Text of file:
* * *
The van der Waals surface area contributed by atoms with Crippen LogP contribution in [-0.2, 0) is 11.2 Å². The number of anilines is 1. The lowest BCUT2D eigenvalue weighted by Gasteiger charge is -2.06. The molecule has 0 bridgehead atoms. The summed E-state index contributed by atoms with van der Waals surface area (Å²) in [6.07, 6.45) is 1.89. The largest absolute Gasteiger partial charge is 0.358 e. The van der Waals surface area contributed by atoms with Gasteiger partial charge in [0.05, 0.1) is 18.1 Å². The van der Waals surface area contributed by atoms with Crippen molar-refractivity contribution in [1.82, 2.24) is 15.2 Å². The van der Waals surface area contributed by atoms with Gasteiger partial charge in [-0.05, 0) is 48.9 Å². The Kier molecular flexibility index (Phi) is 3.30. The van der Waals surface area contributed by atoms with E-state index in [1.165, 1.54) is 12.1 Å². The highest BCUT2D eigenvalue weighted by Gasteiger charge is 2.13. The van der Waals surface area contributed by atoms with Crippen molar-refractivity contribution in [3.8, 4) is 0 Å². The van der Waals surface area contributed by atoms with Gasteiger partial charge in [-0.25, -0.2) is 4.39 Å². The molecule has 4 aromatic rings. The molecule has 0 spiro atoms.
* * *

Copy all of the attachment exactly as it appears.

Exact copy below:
The van der Waals surface area contributed by atoms with Crippen LogP contribution in [-0.2, 0) is 11.2 Å². The number of anilines is 1. The lowest BCUT2D eigenvalue weighted by Gasteiger charge is -2.06. The molecule has 0 bridgehead atoms. The summed E-state index contributed by atoms with van der Waals surface area (Å²) in [6.07, 6.45) is 1.89. The largest absolute Gasteiger partial charge is 0.358 e. The van der Waals surface area contributed by atoms with Gasteiger partial charge in [0.05, 0.1) is 18.1 Å². The van der Waals surface area contributed by atoms with Crippen molar-refractivity contribution in [1.82, 2.24) is 15.2 Å². The van der Waals surface area contributed by atoms with Gasteiger partial charge in [-0.05, 0) is 48.9 Å². The Kier molecular flexibility index (Phi) is 3.30. The van der Waals surface area contributed by atoms with E-state index in [1.165, 1.54) is 12.1 Å². The highest BCUT2D eigenvalue weighted by Gasteiger charge is 2.13. The van der Waals surface area contributed by atoms with Crippen molar-refractivity contribution in [3.8, 4) is 0 Å². The van der Waals surface area contributed by atoms with Gasteiger partial charge in [-0.25, -0.2) is 4.39 Å². The molecule has 4 aromatic rings. The molecule has 0 spiro atoms.